If Reynaga had other opportunities to earn money open to her, she would not have chosen the life in and out of drab prisons, exposed herself to STDs, or made herself vulnerable to violence from clients.

Why Are Laws Against Prostitution Controversial?

After reading about the problems prostitution has for society and the individual, it would seem like a no-brainer to make all prostitution illegal. But the answer is more complex than that. Laws that outlaw certain aspects of prostitution harm the the prostitute. Prostitutes are victims of crime–the pimps and the clients are the criminals in this case. When it is already frightening to escape violent trafficking rings, fear of having a criminal record or facing prison time further deters a prostitute from seeking help. A study by UCL Institution of Health Equity found that “criminalization stigmatizes sex workers, seriously reducing access to alternative forms of employment and other public services. This further impedes stabilization” (5).

The Solution: Still A Work In Progress

In Scandinavian countries, prostitutes are not punished under the criminal code, but clients and ringleaders are penalized instead. The countries offer extensive exit systems to help survivors rejoin society. Amnesty International released a study criticizing the Nordic Model which is often cited by critics. However, the study compared Norway to countries which have full prohibition and are more corrupt, meaning prostitutes “suffer violence and extortion at the hands of the police and other authorities, because selling sex is illegal” (6). The study did not compare Norway to any countries where prostitution is completely decriminalized. Additionally, Amnesty International carried out the study only 5 years after Norway implemented the model.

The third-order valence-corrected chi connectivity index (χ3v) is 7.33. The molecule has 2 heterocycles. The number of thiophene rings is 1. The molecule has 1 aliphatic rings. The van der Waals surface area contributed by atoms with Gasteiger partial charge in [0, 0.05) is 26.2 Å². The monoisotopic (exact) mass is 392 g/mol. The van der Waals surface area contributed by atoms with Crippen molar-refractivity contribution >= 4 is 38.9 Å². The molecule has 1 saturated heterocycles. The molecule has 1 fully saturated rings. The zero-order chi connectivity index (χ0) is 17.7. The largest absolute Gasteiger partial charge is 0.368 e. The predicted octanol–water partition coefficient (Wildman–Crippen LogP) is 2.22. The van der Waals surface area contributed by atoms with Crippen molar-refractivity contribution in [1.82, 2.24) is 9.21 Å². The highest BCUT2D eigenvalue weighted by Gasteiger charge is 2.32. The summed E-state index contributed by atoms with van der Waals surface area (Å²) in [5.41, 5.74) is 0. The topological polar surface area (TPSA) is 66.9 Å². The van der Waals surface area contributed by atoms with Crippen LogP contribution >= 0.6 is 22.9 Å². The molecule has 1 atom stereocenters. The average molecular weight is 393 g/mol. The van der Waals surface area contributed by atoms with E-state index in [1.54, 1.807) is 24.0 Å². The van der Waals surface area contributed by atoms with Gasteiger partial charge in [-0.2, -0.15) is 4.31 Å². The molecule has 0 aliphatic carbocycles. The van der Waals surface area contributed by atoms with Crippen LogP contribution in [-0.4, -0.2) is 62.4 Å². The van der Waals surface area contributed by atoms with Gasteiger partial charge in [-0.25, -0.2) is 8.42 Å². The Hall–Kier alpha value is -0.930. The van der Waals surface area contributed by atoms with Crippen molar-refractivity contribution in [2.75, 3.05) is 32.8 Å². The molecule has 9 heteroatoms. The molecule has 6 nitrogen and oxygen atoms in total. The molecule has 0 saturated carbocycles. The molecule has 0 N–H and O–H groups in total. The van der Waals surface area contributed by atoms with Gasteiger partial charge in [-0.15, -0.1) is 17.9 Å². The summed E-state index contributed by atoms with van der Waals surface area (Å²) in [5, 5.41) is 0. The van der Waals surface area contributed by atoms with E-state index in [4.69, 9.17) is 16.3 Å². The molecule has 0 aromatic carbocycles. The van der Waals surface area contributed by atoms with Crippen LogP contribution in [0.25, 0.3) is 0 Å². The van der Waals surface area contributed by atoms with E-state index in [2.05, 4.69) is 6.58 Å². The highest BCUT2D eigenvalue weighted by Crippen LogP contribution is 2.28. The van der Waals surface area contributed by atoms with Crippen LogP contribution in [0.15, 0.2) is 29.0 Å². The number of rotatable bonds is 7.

Despite Amnesty International’s criticism of the Nordic Model, other studies have found that the Nordic Model laws reduced prostitution when compared to similar countries (7, 8). The Netherlands, which has decriminalized prostitution, has become a hot spot for traffickers, according to the U.S. State Department. While the Nordic Model is not perfect, it is a step in the right direction for ending human trafficking. Decriminalizing all prostitution, as countries such as the Netherlands demonstrate, only makes the problem worse.

Decriminalizing all prostitution, as countries such as the Netherlands demonstrate, only makes the problem worse.

The Bottom Line

There is something we can learn from the Nordic Model. First, exit programs are essential for helping prostitutes escape traffickers. Second, once a person is trafficked, getting them back into mainstream society is very complex and messy. The only way we can completely solve the sex trafficking problem is to prevent it. Educating communities about the dangers of prostitution and helping those in poverty gain legitimate marketable skills are the number one defense against sex trafficking. The argument that a woman or man would choose prostitution is misguided. No rational person would choose a life of STDs and violence. Prostitution’s ill effects on innocent lives in our society, especially from slavery and spread of disease, also show that completely decriminalizing prostitution is not the answer either. But the legal system can only help so much. The ultimate answer lies in our communities and organizations willing to step up and stop the cycle.







6. It’s difficult for researchers to find the true prevalence of STDs among prostitutes. One study found that “Sex workers are 13 times more at risk of HIV compared with the general population, due to an increased likelihood of being economically vulnerable, unable to negotiate consistent condom use, and experiencing violence, criminalisation and marginalisation.”

7. Amnesty International compared outcomes in Norway to those in Papua New Guinea, Argentina, and Hong Kong in its study.


Related Posts

Leave a Reply